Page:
More money usually factors out to better life style. However, on the Street it’s not only about survival. It’s about power, control, freedom, and image. These factors constantly interweave and color “Street life.”
Our Ranger trained us up in terms of “wild game personal space” theory. Animals are very sensitive to space, distance, and territory. There is a “comfort zone” range, generally 15 to 40 feet, depending on the animal. As one moves closer, one enters the “alert” zone; and the animal takes notice. Even closer, one approaches the “warning” zone. If one dares to move even closer one is right there: the “critical” zone.
At this juncture it’s “fight or flight” for wild game. And probably for us too, or it certainly should be: Danger! It’s all about survival in the bush and on the Street. Investors often must divest quickly on occasion and “get out while the getting’s good.” Corporations are sensitive about who let into the critical zone: the board room.
Survival: of the fittest, the quickest, the most cunning, and the cagiest. We fall in love with our portfolios; we get attached to the companies we co-own, our shares, our brokers, and even their sales assistants.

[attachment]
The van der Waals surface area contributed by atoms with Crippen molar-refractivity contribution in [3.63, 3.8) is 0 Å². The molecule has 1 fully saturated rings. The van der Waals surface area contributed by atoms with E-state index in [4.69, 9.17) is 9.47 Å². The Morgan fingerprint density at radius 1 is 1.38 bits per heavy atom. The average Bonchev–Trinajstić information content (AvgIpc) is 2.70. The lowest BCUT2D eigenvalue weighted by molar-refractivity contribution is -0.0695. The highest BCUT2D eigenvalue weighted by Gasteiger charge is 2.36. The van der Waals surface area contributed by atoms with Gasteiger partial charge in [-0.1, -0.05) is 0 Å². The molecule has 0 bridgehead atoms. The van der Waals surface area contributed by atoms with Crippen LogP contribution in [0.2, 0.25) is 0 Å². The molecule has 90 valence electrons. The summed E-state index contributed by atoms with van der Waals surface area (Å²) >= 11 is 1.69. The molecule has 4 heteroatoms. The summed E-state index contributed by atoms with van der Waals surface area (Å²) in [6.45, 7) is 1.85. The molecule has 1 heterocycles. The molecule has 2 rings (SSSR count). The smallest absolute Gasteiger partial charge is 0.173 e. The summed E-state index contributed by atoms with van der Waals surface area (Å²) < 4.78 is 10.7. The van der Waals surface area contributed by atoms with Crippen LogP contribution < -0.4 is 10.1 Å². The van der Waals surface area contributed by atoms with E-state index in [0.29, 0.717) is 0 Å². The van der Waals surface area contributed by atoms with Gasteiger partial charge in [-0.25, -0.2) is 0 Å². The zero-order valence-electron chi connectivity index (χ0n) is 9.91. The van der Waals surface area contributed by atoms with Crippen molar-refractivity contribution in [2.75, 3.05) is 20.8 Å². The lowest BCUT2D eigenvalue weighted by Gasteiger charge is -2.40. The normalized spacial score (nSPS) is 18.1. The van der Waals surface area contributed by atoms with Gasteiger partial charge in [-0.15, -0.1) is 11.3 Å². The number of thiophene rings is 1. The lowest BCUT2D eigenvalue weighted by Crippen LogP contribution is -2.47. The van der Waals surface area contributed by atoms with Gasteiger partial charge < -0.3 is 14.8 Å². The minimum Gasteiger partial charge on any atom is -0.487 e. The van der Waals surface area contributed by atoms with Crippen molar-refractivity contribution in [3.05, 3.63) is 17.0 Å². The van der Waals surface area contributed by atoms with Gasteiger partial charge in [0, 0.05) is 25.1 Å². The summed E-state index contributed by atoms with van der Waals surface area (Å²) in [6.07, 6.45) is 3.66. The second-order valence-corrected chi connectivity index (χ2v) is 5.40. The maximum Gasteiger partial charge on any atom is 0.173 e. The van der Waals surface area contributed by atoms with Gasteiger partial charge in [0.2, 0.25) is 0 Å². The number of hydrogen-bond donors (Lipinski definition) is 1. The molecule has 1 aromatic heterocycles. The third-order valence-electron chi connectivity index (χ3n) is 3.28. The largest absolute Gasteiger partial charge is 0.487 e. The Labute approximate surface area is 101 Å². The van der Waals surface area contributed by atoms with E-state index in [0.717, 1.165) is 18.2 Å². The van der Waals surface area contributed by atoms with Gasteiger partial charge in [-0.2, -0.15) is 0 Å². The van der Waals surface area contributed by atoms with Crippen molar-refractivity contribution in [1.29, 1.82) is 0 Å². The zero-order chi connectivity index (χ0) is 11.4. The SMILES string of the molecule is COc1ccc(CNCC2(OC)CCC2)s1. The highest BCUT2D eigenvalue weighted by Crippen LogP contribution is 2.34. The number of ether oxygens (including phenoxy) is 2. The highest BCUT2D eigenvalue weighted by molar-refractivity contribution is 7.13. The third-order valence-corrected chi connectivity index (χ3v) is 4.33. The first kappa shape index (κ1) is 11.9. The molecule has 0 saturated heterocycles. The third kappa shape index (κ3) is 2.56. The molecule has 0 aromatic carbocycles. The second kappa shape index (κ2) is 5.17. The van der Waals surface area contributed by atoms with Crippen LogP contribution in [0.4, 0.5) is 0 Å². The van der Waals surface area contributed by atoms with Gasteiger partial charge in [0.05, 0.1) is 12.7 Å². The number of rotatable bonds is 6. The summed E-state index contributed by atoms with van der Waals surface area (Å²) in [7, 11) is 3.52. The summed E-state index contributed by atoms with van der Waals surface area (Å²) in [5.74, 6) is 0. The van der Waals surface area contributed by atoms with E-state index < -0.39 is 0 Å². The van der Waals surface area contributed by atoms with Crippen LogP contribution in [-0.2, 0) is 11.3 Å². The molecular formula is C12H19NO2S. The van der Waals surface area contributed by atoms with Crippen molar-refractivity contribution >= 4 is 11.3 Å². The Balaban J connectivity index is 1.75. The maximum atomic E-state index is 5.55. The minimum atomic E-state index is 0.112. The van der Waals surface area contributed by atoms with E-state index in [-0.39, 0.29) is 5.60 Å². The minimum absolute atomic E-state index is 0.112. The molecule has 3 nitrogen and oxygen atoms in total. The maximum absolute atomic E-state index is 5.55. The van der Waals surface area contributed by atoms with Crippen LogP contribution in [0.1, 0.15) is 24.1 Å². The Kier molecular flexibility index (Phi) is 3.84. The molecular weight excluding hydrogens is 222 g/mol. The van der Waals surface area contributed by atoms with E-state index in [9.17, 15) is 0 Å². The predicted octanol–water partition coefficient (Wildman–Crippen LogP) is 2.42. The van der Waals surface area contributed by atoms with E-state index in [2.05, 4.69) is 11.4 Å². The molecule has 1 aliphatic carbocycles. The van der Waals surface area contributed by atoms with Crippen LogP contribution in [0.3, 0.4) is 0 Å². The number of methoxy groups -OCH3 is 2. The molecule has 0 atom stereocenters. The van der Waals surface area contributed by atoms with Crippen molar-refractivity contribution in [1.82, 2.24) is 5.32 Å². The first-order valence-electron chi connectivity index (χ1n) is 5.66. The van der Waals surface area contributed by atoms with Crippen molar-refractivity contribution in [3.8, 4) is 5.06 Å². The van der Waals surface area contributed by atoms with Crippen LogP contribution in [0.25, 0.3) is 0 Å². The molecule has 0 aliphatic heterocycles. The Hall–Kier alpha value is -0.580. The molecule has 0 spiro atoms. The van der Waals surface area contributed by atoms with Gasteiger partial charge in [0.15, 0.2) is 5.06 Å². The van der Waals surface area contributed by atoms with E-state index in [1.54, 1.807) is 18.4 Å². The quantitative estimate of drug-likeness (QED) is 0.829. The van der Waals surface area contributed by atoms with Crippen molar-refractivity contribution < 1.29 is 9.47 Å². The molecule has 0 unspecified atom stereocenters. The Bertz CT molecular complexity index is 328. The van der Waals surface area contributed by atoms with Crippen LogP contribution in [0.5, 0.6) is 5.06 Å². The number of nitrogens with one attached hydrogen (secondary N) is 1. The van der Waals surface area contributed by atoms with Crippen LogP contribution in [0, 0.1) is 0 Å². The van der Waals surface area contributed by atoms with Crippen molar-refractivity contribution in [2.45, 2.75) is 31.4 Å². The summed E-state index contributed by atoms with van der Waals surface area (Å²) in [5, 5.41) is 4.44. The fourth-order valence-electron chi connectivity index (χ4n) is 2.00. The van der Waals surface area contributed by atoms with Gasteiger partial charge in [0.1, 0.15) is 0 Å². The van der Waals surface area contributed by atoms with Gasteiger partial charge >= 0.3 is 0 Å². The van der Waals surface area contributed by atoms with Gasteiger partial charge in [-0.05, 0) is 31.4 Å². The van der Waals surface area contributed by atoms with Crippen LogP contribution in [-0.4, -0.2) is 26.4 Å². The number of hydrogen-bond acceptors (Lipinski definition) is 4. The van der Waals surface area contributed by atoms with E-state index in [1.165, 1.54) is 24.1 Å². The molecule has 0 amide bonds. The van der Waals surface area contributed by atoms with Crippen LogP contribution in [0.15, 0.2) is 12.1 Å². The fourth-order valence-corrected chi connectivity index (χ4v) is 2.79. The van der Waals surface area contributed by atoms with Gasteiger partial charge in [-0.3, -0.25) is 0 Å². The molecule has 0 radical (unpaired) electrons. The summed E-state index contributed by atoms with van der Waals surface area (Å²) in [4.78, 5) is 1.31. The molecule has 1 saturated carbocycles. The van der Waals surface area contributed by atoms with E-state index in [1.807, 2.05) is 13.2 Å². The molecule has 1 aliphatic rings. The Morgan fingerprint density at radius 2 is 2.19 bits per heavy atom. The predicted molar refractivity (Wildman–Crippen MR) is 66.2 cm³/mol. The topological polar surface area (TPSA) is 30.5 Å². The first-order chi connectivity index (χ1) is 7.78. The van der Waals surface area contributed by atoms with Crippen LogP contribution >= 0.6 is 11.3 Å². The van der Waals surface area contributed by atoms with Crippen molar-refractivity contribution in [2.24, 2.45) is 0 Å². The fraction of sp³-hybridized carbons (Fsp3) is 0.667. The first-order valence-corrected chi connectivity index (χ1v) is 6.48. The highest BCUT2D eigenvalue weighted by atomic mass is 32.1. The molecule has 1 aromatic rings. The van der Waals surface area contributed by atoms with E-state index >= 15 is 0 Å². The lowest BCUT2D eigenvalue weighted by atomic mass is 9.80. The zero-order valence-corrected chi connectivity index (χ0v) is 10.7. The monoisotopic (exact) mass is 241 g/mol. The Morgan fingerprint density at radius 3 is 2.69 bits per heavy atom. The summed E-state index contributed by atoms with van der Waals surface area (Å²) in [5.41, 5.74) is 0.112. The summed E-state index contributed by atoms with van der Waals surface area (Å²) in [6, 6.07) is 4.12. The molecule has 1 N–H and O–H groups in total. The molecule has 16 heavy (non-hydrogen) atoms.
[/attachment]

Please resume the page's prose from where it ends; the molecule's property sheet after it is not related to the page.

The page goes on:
Human nature. We want to get close, we want to feel attached. And yet we must survive. At times, we must “cut bait and run” regardless of sentiment in order to preserve capital. Cutting one’s losses is a judicious strategy. But for most of us it can be painful. We must be dispassionate. These are conflicting human states of being: attachment versus survival and safety.
Perhaps the most prosperous and successful hedge fund players have it down. They personify the dispassionate if they are really successful. Their attachment skills are finely tuned, but capable of lightening quick short circuitry. They have to be. That’s why they make the really big bucks.
Shareholder Activism Rules of Survival
Shareholders and investors want to be close to the companies they own and cherish. It can all become “bigger than life.” We inject and project our feelings into our portfolios. We try to enliven our positions. We try to make them more than they are. We become attached. We personalize. We fall prey to embracing and cherishing our positions. Until, of course, we are forced to mobilize our activist yearnings which are predicated on getting a “fair deal,” and making sure “things are run right.” All about stewardship.
Let’s flip it over. What do the corporations we co-own think of us? In my practice, I have worked with Investor Relations Specialists. There is an uneasy interdependcy between management and shareholder. When push comes to shove, management works for us. We have power, but we rarely realize it, let alone apply it. We do have the tools and tactics for corrective action.
This is a major part of what The Shareholder Activist brings to the table. We all want to stay out of the critical zone. We want to be comfortable with each other, at an appropriate distance. We need and require new models of interaction and respect with the companies we co-own, and them with us. Time will tell. Bottom line: there’s never a dull moment (for long) in the bush, or on the Street.
To contact Christopher Bayer directly, please email Christopher.Bayer@TheShareholderActivist.com.